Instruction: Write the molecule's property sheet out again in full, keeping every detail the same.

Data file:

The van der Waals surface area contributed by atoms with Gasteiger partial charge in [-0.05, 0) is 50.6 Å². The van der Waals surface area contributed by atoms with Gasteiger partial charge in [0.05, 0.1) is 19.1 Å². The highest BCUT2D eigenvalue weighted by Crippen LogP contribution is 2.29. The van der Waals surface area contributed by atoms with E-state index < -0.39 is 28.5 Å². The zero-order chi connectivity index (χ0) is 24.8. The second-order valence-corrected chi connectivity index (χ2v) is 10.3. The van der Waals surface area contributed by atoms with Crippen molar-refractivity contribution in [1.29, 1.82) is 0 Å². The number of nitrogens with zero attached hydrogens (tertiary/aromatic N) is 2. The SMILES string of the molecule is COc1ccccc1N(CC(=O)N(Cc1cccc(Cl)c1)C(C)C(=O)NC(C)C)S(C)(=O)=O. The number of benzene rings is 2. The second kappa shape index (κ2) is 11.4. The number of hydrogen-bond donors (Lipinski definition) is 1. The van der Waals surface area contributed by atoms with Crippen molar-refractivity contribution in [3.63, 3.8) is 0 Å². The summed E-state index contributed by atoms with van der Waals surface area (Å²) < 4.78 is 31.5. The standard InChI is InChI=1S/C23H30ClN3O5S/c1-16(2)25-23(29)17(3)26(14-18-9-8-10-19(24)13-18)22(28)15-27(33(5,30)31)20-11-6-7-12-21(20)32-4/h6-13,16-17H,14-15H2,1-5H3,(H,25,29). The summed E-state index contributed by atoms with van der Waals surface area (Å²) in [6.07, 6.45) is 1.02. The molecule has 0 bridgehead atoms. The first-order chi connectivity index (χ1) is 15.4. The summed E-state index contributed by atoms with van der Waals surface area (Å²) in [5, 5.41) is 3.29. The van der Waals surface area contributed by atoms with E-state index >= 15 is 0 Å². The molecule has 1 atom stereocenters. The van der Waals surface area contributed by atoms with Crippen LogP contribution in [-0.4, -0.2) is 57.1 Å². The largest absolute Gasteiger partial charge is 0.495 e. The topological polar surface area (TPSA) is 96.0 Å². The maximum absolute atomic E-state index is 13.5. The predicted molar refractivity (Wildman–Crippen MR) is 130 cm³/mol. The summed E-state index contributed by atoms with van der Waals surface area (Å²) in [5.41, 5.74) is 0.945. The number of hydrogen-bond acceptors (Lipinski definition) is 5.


The van der Waals surface area contributed by atoms with Gasteiger partial charge in [-0.05, 0) is 50.6 Å². The van der Waals surface area contributed by atoms with Gasteiger partial charge in [0.05, 0.1) is 19.1 Å². The highest BCUT2D eigenvalue weighted by Crippen LogP contribution is 2.29. The van der Waals surface area contributed by atoms with E-state index < -0.39 is 28.5 Å². The zero-order chi connectivity index (χ0) is 24.8. The second-order valence-corrected chi connectivity index (χ2v) is 10.3. The van der Waals surface area contributed by atoms with Crippen molar-refractivity contribution in [1.29, 1.82) is 0 Å². The number of nitrogens with zero attached hydrogens (tertiary/aromatic N) is 2. The SMILES string of the molecule is COc1ccccc1N(CC(=O)N(Cc1cccc(Cl)c1)C(C)C(=O)NC(C)C)S(C)(=O)=O. The number of benzene rings is 2. The second kappa shape index (κ2) is 11.4. The number of hydrogen-bond donors (Lipinski definition) is 1. The van der Waals surface area contributed by atoms with Crippen molar-refractivity contribution in [3.63, 3.8) is 0 Å². The summed E-state index contributed by atoms with van der Waals surface area (Å²) < 4.78 is 31.5. The standard InChI is InChI=1S/C23H30ClN3O5S/c1-16(2)25-23(29)17(3)26(14-18-9-8-10-19(24)13-18)22(28)15-27(33(5,30)31)20-11-6-7-12-21(20)32-4/h6-13,16-17H,14-15H2,1-5H3,(H,25,29). The summed E-state index contributed by atoms with van der Waals surface area (Å²) in [6.07, 6.45) is 1.02. The molecule has 0 bridgehead atoms. The first-order chi connectivity index (χ1) is 15.4. The summed E-state index contributed by atoms with van der Waals surface area (Å²) in [5, 5.41) is 3.29. The van der Waals surface area contributed by atoms with E-state index >= 15 is 0 Å². The molecule has 1 atom stereocenters. The van der Waals surface area contributed by atoms with Crippen LogP contribution in [-0.4, -0.2) is 57.1 Å². The largest absolute Gasteiger partial charge is 0.495 e. The topological polar surface area (TPSA) is 96.0 Å². The maximum absolute atomic E-state index is 13.5. The predicted molar refractivity (Wildman–Crippen MR) is 130 cm³/mol. The summed E-state index contributed by atoms with van der Waals surface area (Å²) in [5.41, 5.74) is 0.945. The number of hydrogen-bond acceptors (Lipinski definition) is 5.